Being a married to a physician is hard. Whether your spouse is a medical student nervous about the future, an overworked resident, or a busy attending, the medical profession has challenges on every level. With the busy nature of being a doctor, sometimes it can feel like your relationship is taking a backseat to your spouse’s career, and it can be easy to fall into a trap of feeling sorry for yourself. While it’s perfectly normal to acknowledge that you are going through some hard, keeping your mind focused on the positive can often help you feel less burdened and alone.
Get rid of irrational thoughts
Sometimes when we find ourselves in stressful situations, our minds can start to take us places we never intended to go. Maybe it’s getting late on a Friday night and your spouse promised you’d finally get to go out together, but they had to work late again, leaving you to put the kids to bed by yourself and leaving you alone on your Friday night. With feelings of loneliness and disappointment starting to creep in, you may be tempted to start blaming your spouse for making you feel this way…blaming them for not getting home on time, blaming them for leaving you alone with the kids, blaming them for choosing to be doctors in the first place instead of picking an easier job like the rest of your friends and wondering if maybe they loved you more they may have picked an easier career…
If not monitored, these negative thoughts can quickly spiral out of control, suddenly leaving you completely unhinged and insecure. That’s why it can be important to be aware of the voices in your head and recognize which ones are trying to fill you with irrational doubts and which ones are trying to remind you to be reasonable. Even though it’s hard to be alone when your spouse has to work, blaming them won’t make things any better and letting yourself imagine the worst certainly won’t make things better either. By focusing on what you know is true and reminding yourself of your spouse’s true intentions can help you avoid unnecessary resentment and anger and help you stay positive during difficult times.
Be okay with not being perfect
Especially when you’re going through something hard, setting unrealistic expectations for yourself can make you more frustrated and unnecessarily make you feel like a failure. Oftentimes we envision what we think our ideal lives should like look and then punish ourselves when it doesn’t turn out that way. But life is rarely predictable and being married to a doctor can add a lot of unknowns and unpredictably that can be incredibly frustrating if you’re not prepared. So instead of laying out a plan for your perfect life, try to live in each season that you are in and just do your best with the circumstances you are in now. If your spouse is in a more difficult part of their medical training, then maybe now’s not a great time to try to run a marathon or start a new business, but know that life is always changing and moving through phases and the opportunity to meet that goal may come later. When things get hard, setting small goals and focusing on the essentials can help avoid those unnecessary feelings of failure. It doesn’t mean you have to give up bigger goals when things get hard, but just realize that there is a phase of life for everything, and something you may not have time for now, you may have time for later. Sometimes it’s ok to just focus on the essentials and let yourself breath.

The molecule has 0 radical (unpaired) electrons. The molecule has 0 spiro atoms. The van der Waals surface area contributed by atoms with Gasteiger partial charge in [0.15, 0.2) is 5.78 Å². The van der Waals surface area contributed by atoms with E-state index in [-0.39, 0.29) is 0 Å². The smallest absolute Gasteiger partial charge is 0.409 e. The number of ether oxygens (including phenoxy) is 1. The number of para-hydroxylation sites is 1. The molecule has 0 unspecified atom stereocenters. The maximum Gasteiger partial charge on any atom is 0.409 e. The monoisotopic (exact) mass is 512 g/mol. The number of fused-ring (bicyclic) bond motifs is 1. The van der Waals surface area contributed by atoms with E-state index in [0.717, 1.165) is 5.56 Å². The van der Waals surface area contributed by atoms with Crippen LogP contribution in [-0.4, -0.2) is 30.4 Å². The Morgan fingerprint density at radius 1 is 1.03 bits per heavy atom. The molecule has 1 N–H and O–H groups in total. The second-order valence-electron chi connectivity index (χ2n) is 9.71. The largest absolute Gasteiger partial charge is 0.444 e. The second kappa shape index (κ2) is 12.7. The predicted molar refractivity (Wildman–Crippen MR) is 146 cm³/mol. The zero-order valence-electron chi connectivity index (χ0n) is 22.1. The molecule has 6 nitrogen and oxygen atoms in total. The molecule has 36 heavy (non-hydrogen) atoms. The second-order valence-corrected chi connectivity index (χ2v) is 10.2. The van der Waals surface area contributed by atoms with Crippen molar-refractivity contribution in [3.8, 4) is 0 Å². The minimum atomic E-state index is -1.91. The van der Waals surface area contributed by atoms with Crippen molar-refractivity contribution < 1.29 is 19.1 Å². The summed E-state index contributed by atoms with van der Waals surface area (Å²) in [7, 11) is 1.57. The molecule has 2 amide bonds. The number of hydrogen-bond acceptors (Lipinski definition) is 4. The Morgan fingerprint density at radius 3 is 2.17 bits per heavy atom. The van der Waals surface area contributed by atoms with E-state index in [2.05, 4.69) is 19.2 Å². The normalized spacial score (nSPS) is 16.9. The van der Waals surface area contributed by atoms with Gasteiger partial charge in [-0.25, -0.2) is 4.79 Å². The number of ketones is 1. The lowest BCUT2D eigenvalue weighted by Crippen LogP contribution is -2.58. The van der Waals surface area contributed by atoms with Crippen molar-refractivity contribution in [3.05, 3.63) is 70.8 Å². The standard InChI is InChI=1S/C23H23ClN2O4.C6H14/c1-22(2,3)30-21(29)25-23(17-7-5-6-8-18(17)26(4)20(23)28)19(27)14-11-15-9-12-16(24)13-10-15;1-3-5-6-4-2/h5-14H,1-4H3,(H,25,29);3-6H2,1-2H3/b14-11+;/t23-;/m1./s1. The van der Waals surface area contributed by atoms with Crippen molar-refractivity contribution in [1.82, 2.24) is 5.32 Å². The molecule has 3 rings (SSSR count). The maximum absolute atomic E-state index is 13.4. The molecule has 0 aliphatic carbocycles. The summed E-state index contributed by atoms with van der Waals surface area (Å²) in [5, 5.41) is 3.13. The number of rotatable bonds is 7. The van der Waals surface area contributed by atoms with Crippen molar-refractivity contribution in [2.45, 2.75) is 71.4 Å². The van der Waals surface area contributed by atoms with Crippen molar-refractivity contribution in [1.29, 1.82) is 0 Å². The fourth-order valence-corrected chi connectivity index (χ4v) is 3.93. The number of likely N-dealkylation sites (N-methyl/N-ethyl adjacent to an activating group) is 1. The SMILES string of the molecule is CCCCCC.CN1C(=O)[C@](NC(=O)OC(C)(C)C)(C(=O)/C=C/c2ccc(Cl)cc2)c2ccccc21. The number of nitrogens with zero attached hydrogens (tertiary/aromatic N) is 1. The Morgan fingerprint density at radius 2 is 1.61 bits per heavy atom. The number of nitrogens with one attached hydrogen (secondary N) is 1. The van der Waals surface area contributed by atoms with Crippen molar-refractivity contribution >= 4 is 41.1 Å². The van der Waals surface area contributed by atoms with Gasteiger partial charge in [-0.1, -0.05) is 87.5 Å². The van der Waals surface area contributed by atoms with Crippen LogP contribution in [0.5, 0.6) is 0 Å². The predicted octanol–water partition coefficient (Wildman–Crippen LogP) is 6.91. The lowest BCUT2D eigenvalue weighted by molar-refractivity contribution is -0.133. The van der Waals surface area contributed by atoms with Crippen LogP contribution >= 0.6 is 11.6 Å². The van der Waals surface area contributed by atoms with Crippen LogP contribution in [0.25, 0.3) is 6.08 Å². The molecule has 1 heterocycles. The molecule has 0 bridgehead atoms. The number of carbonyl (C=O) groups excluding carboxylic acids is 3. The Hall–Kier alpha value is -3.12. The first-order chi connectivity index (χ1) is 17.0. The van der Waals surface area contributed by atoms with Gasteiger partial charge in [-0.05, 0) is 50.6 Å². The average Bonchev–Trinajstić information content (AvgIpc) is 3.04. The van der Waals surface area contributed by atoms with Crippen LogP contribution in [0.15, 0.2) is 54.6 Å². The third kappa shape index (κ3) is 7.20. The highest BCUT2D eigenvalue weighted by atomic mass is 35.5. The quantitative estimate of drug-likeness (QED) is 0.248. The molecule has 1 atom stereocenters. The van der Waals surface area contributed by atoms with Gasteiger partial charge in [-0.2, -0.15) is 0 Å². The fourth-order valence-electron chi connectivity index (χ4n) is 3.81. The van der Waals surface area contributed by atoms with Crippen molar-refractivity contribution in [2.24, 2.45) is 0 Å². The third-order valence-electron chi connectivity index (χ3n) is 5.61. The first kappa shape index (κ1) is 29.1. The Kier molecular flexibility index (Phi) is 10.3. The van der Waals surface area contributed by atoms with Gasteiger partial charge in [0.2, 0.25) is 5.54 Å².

Recognize we are all just practicing at life
Like every other human, you’re still just trying to figure this whole life thing out. Think of life like learning any other type of craft, like learning a musical instrument or learning how cook, and how it takes lots practice to become proficient in those crafts. In the same way, you are practicing the art of being married to a physician, which requires a lot of patience, understanding and sacrifice. It takes practice and daily effort to have positive thoughts and to keep your relationship and family strong amidst a busy doctor schedule. Sometimes you may slip up and let your frustrations turn into anger or resentment for your spouse, but it doesn’t mean you’ve failed. Instead you can learn from your mistakes and just keep practicing.
Do something everyday that makes you happy
Maybe it’s getting in an hour of exercise or watching your favorite show or working on a project you enjoy. Whatever it is, do your best to make time for it everyday, even if it’s only for a short amount of time and even if it means sacrificing something else, like having a perfectly clean kitchen or getting all the laundry done. Working hard is important, but it’s also important to remind ourselves what we are working for, and to let ourselves take time to enjoy life. Being married to a doctor can sometimes feel like you are just an extension of your spouse, but you’re not–you’re your own person with your own interests and talents and its important to make time for the things you enjoy.
By Hannah McKay – Married to Doctors Contributor